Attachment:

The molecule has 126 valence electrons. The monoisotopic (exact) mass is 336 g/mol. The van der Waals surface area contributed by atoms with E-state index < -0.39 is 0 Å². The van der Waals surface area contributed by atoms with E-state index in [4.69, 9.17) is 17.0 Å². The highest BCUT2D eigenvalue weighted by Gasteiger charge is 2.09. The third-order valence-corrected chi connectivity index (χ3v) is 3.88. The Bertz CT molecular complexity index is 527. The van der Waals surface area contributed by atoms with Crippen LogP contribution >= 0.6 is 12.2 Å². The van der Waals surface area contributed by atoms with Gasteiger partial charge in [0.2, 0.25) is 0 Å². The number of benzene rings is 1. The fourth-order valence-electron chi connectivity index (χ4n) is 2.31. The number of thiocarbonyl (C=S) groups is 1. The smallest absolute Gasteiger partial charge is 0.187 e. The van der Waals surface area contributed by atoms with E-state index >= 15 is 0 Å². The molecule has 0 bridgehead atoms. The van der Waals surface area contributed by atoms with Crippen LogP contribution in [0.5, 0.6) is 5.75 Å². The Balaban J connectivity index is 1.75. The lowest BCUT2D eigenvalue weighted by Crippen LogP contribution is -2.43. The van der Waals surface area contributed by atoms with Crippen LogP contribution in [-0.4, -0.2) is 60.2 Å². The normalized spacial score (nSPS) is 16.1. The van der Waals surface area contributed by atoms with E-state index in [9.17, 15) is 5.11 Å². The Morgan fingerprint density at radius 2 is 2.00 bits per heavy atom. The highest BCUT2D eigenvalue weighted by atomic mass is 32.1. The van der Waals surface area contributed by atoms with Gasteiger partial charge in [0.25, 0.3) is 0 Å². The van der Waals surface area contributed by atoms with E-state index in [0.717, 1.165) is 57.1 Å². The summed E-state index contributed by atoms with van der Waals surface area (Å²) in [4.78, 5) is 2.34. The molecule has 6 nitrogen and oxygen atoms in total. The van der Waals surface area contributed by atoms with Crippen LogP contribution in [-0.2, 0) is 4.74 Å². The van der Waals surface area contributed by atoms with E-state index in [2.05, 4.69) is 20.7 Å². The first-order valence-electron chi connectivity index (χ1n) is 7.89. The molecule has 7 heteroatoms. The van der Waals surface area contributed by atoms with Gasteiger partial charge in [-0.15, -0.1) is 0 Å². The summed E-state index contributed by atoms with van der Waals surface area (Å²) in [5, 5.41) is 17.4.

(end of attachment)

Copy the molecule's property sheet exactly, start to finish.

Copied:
The molecule has 126 valence electrons. The monoisotopic (exact) mass is 336 g/mol. The van der Waals surface area contributed by atoms with E-state index < -0.39 is 0 Å². The van der Waals surface area contributed by atoms with E-state index in [4.69, 9.17) is 17.0 Å². The highest BCUT2D eigenvalue weighted by Gasteiger charge is 2.09. The third-order valence-corrected chi connectivity index (χ3v) is 3.88. The Bertz CT molecular complexity index is 527. The van der Waals surface area contributed by atoms with Crippen LogP contribution >= 0.6 is 12.2 Å². The van der Waals surface area contributed by atoms with Gasteiger partial charge in [0.2, 0.25) is 0 Å². The number of benzene rings is 1. The fourth-order valence-electron chi connectivity index (χ4n) is 2.31. The number of thiocarbonyl (C=S) groups is 1. The smallest absolute Gasteiger partial charge is 0.187 e. The van der Waals surface area contributed by atoms with E-state index >= 15 is 0 Å². The molecule has 0 bridgehead atoms. The van der Waals surface area contributed by atoms with Crippen LogP contribution in [0.5, 0.6) is 5.75 Å². The Balaban J connectivity index is 1.75. The lowest BCUT2D eigenvalue weighted by Crippen LogP contribution is -2.43. The van der Waals surface area contributed by atoms with Crippen LogP contribution in [-0.4, -0.2) is 60.2 Å². The normalized spacial score (nSPS) is 16.1. The van der Waals surface area contributed by atoms with E-state index in [9.17, 15) is 5.11 Å². The Morgan fingerprint density at radius 2 is 2.00 bits per heavy atom. The highest BCUT2D eigenvalue weighted by atomic mass is 32.1. The van der Waals surface area contributed by atoms with Gasteiger partial charge in [0.25, 0.3) is 0 Å². The van der Waals surface area contributed by atoms with E-state index in [0.717, 1.165) is 57.1 Å². The summed E-state index contributed by atoms with van der Waals surface area (Å²) in [4.78, 5) is 2.34. The molecule has 6 nitrogen and oxygen atoms in total. The van der Waals surface area contributed by atoms with Crippen LogP contribution in [-0.2, 0) is 4.74 Å². The van der Waals surface area contributed by atoms with E-state index in [2.05, 4.69) is 20.7 Å². The first-order valence-electron chi connectivity index (χ1n) is 7.89. The molecule has 7 heteroatoms. The van der Waals surface area contributed by atoms with Gasteiger partial charge in [-0.15, -0.1) is 0 Å². The summed E-state index contributed by atoms with van der Waals surface area (Å²) in [5, 5.41) is 17.4.